Behemoth, Amazon Rising: Power and Seduction in the Age of Amazon
Amazon is the most extraordinary business story of our time. In 25 years, it’s become a $386 billion multi-sector giant; within a few years, it will likely be the biggest company in America. Behemoth, Amazon Rising explains how Amazon built five interlocking rings: logistics, Amazon Prime, the Amazon Marketplace, everyday low pricing, and constant innovation. Those rings together create a moat that’s now too deep to scale around Amazon’s retail empire.
Behemoth has three sections: Part I looks at the basics: the power of Prime, the leverage generated by Amazon’s huge logistics network, the ruthless pricing, the extraordinary power of Amazon’s Marketplace, and Amazon’s innovation machine – which underpins every part of the company.
Part II looks at the impact of Amazon beyond retail markets. It explains why Amazon is an existential threat to brands. It analyzes the extraordinary rise but limited strategic importance of Amazon Web Services. And it looks in detail at the dark side of Amazon – how warehouse workers, drivers, and white-collar workers are exploited, and why Amazon is trying to eliminate jobs while hiring hundreds of thousands more to fuel is extraordinary growth.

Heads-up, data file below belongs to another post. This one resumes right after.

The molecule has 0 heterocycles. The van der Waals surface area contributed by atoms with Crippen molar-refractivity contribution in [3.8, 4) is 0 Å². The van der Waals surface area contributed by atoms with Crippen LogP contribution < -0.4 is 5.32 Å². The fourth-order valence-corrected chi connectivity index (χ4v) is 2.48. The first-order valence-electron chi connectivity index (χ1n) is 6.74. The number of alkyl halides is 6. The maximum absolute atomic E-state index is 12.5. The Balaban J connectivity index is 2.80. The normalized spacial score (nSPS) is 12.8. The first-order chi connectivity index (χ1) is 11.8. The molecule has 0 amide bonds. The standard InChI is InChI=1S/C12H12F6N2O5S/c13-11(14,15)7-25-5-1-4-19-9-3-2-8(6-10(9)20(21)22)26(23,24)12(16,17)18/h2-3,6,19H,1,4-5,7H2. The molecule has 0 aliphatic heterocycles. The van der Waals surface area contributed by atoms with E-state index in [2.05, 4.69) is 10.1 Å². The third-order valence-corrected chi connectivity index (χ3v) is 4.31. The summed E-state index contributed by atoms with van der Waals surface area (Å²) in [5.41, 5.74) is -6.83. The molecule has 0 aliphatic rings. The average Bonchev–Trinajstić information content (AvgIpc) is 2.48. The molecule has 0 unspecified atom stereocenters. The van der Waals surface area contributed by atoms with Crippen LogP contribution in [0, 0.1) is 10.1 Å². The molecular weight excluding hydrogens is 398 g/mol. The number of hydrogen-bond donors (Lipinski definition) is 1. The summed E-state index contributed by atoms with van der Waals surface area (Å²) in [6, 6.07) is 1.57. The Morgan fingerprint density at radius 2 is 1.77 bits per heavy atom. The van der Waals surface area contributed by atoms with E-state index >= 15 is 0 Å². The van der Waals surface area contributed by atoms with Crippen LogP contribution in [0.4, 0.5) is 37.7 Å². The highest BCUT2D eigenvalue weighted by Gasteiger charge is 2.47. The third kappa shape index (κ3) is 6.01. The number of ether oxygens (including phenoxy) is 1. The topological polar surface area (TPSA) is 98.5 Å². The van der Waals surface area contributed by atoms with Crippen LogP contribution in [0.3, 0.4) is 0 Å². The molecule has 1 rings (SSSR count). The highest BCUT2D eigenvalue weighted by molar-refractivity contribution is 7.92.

Part III looks to the future. What will Amazon be like in 2031? Behemoth offers some projections of Amazon’s accelerating growth. Will Amazon go the same way as previous retail innovators like the department stores and Sears. Well, no, it won’t. Amazon will be dominant and it will stay dominant in US retail.
But Amazon is not just any company. It’s brilliant, agile, cold, efficient, amoral, incredibly innovative, secretive, scary, seductive. It’s entirely customer-obsessed – which is great for customers, but not necessarily for producers. And there is no end to Amazon’s ambitions, as it marches into logistics, cloud services, publishing, groceries, entertainment, healthcare, and much more.
That relentless growth will test us profoundly. Behemoth, Amazon Rising describes those challenges and shows how to handle them – if we are smart, committed, and prepared to match Amazon’s long-term perspective with an equally bold vision of our own.
Critics have called for the breakup of Amazon because it’s too big, too powerful, and too dangerous. The problems are real, but the solution is not. Antitrust takes too long, it won’t change Amazon enough, and it is a static solution to a dynamic problem.
Instead, we need to use the power of sunlight, corporate transparency, and open data to drive Amazon’s actions and their consequences out from behind the wall of corporate secrecy. Behemoth shows how we can do this. That would profoundly and permanently transform the environment and the constraints within which Amazon operates.